After Afrodite exited the stage, the hosts Soga and Adejayan prepared to announce the winner. The audience’s imitation of a drumroll echoed across the auditorium as the anticipation to hear the winner rose. Finally, the winner was announced as Bangi. The room burst with excitement as everyone clapped, cheered and congratulated Bangi on her hard-earned victory.
In explaining why she decided to participate in ACS Culture Night, Bangi stressed the importance of adding her own experiences to what it means to be a Black student at the College.
“I felt like it would be a platform to have my work interacted with in a different way,” Bangi said. “And I also wanted to, like, contribute my own definition of being Black.”
Bangi’s presentation was a photography exhibit slideshow that was projected onto the auditorium’s big screen. As the slide show progressed through photographs Bangi had taken, she provided commentary on how each picture represented different aspects of what being Black meant to her.
Warmth, comfort, strength and insight were just a few of the many characteristics of Blackness Bangi and her photos revealed to the audience.
“Familiarity connects us especially within the Black experience,” Bangi said. “We are a collective; there is individuality amongst the Black collective and there are different experiences, especially throughout the entire talent show.”
The presentation of these unique perspectives on being Black at the College plays a significant role in what Tamrat hopes people took away from Culture Night.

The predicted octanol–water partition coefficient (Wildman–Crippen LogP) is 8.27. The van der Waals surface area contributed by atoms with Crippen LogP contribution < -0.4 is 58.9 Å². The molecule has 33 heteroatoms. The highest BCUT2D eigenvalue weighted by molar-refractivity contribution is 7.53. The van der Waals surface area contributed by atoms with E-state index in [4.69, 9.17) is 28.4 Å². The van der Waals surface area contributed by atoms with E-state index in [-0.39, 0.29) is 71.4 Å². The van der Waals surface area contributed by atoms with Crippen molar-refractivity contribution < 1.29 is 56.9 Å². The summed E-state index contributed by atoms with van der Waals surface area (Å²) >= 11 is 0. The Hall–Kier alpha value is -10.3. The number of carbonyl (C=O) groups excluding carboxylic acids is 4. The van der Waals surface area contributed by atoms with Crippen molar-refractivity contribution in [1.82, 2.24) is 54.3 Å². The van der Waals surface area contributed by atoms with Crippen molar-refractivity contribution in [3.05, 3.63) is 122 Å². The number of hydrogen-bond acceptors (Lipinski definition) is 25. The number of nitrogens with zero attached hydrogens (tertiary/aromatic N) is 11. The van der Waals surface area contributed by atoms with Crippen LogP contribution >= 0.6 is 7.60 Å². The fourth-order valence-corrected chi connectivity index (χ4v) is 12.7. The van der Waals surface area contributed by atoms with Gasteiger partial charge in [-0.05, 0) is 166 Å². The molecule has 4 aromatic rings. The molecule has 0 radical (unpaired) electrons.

“I hope people took basically people’s different perspectives, because I feel like something about this school that usually occurs is that people think they’re hidden or only feel a certain type of feeling alone, and they think they’re isolated from everyone,” Tamrat said. “They don’t think that there are other people out there sharing the same feelings that they’re having. So I’m hoping that this show basically showed everyone that there is other people that have similar thoughts that you do. And there’s places and platforms where you could carry that out.”
Following the announcement of Culture Night’s winner and the end of the show, the audience was invited to a reception upstairs in Sadler with pizza, drinks, a photo wall and a poster on which people could write what being Black at the College meant to them.
Amina Seye ‘24 really enjoyed the show but wished more people participated.
“I hope when they do it another time there’ll be more people willing to perform for it or talk about being a Black person at William and Mary,” Seye said. “I didn’t even know there was availability to be able to talk about it so maybe they should broadcast it more. But yeah, other than that I thought it was really good.”
Munachi Udenyi ‘24 also praised the show and was particularly fond of Bangi’s photography.
“I thought Dawn’s photos were really nice,” Udenyi said. “Especially the last one she showed with her brothers. It was really cool to see.”
The ACS’ Culture Night was a truly incredible event. Using the platform this talent show provided, each performer shared their unique and powerful interpretations of what it means to be Black at the College . Hopefully, every audience member left Culture Night positively impacted by the artwork they witnessed and will be inspired to come back with friends to all the ACS’ future events.